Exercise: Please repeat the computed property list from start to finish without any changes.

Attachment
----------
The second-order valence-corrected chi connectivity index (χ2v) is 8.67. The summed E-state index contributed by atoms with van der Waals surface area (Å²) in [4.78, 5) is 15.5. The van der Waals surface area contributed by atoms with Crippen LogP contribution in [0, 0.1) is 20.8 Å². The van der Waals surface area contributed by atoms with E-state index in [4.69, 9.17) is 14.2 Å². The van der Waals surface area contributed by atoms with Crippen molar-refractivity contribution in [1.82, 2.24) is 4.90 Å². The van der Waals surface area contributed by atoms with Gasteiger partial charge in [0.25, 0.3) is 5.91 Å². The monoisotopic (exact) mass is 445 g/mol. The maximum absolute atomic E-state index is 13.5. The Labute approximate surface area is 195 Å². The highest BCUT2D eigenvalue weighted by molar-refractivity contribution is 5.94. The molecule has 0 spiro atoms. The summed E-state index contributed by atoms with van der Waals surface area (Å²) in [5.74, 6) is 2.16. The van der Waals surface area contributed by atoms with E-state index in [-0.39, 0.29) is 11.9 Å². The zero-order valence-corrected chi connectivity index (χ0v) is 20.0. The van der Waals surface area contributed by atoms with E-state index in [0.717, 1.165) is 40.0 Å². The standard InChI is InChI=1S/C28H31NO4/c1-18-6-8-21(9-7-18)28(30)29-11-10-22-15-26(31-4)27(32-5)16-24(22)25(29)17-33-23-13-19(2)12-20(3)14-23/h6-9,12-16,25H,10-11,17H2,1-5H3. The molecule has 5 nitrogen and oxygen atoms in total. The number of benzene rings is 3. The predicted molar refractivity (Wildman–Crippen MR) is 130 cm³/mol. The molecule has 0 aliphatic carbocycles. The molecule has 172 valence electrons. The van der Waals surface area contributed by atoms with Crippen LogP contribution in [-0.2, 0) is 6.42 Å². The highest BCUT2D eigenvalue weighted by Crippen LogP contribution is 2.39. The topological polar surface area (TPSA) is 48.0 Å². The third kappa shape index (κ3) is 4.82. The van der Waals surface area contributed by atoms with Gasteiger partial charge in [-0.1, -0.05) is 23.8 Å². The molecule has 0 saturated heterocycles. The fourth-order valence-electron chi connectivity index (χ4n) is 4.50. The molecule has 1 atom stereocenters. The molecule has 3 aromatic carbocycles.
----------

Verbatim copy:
The second-order valence-corrected chi connectivity index (χ2v) is 8.67. The summed E-state index contributed by atoms with van der Waals surface area (Å²) in [4.78, 5) is 15.5. The van der Waals surface area contributed by atoms with Crippen LogP contribution in [0, 0.1) is 20.8 Å². The van der Waals surface area contributed by atoms with E-state index in [4.69, 9.17) is 14.2 Å². The van der Waals surface area contributed by atoms with Crippen molar-refractivity contribution in [1.82, 2.24) is 4.90 Å². The van der Waals surface area contributed by atoms with Gasteiger partial charge in [0.25, 0.3) is 5.91 Å². The monoisotopic (exact) mass is 445 g/mol. The maximum absolute atomic E-state index is 13.5. The Labute approximate surface area is 195 Å². The highest BCUT2D eigenvalue weighted by molar-refractivity contribution is 5.94. The molecule has 0 spiro atoms. The summed E-state index contributed by atoms with van der Waals surface area (Å²) in [5.74, 6) is 2.16. The van der Waals surface area contributed by atoms with E-state index in [-0.39, 0.29) is 11.9 Å². The zero-order valence-corrected chi connectivity index (χ0v) is 20.0. The van der Waals surface area contributed by atoms with E-state index in [0.717, 1.165) is 40.0 Å². The standard InChI is InChI=1S/C28H31NO4/c1-18-6-8-21(9-7-18)28(30)29-11-10-22-15-26(31-4)27(32-5)16-24(22)25(29)17-33-23-13-19(2)12-20(3)14-23/h6-9,12-16,25H,10-11,17H2,1-5H3. The molecule has 5 nitrogen and oxygen atoms in total. The number of benzene rings is 3. The predicted molar refractivity (Wildman–Crippen MR) is 130 cm³/mol. The molecule has 0 aliphatic carbocycles. The molecule has 172 valence electrons. The van der Waals surface area contributed by atoms with Crippen LogP contribution in [-0.2, 0) is 6.42 Å². The highest BCUT2D eigenvalue weighted by Crippen LogP contribution is 2.39. The topological polar surface area (TPSA) is 48.0 Å². The third kappa shape index (κ3) is 4.82. The van der Waals surface area contributed by atoms with Gasteiger partial charge in [-0.1, -0.05) is 23.8 Å². The molecule has 0 saturated heterocycles. The fourth-order valence-electron chi connectivity index (χ4n) is 4.50. The molecule has 1 atom stereocenters. The molecule has 3 aromatic carbocycles.